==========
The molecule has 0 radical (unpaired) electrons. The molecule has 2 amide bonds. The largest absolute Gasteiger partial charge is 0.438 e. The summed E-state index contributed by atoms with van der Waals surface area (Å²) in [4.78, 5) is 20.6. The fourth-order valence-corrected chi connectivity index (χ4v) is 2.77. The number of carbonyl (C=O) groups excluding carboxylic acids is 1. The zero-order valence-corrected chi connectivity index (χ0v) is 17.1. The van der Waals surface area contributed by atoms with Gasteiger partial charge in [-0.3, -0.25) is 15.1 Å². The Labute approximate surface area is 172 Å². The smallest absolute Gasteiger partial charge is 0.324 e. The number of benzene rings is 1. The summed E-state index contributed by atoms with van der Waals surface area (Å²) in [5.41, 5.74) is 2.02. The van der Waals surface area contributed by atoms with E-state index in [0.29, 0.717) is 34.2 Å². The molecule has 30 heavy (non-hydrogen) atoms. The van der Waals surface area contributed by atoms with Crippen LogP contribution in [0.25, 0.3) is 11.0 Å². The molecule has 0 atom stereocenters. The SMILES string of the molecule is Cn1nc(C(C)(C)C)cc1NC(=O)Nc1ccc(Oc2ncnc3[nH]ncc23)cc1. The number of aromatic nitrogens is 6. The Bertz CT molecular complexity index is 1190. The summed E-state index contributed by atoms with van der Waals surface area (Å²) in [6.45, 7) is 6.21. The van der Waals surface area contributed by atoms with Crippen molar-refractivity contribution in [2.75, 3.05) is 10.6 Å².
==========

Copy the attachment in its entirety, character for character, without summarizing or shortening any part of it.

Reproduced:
The molecule has 0 radical (unpaired) electrons. The molecule has 2 amide bonds. The largest absolute Gasteiger partial charge is 0.438 e. The summed E-state index contributed by atoms with van der Waals surface area (Å²) in [4.78, 5) is 20.6. The fourth-order valence-corrected chi connectivity index (χ4v) is 2.77. The number of carbonyl (C=O) groups excluding carboxylic acids is 1. The zero-order valence-corrected chi connectivity index (χ0v) is 17.1. The van der Waals surface area contributed by atoms with Gasteiger partial charge in [-0.3, -0.25) is 15.1 Å². The Labute approximate surface area is 172 Å². The smallest absolute Gasteiger partial charge is 0.324 e. The number of benzene rings is 1. The summed E-state index contributed by atoms with van der Waals surface area (Å²) in [5.41, 5.74) is 2.02. The van der Waals surface area contributed by atoms with E-state index in [0.29, 0.717) is 34.2 Å². The molecule has 30 heavy (non-hydrogen) atoms. The van der Waals surface area contributed by atoms with Crippen LogP contribution in [0.25, 0.3) is 11.0 Å². The molecule has 0 atom stereocenters. The SMILES string of the molecule is Cn1nc(C(C)(C)C)cc1NC(=O)Nc1ccc(Oc2ncnc3[nH]ncc23)cc1. The number of aromatic nitrogens is 6. The Bertz CT molecular complexity index is 1190. The summed E-state index contributed by atoms with van der Waals surface area (Å²) in [6.45, 7) is 6.21. The van der Waals surface area contributed by atoms with Crippen molar-refractivity contribution in [2.75, 3.05) is 10.6 Å².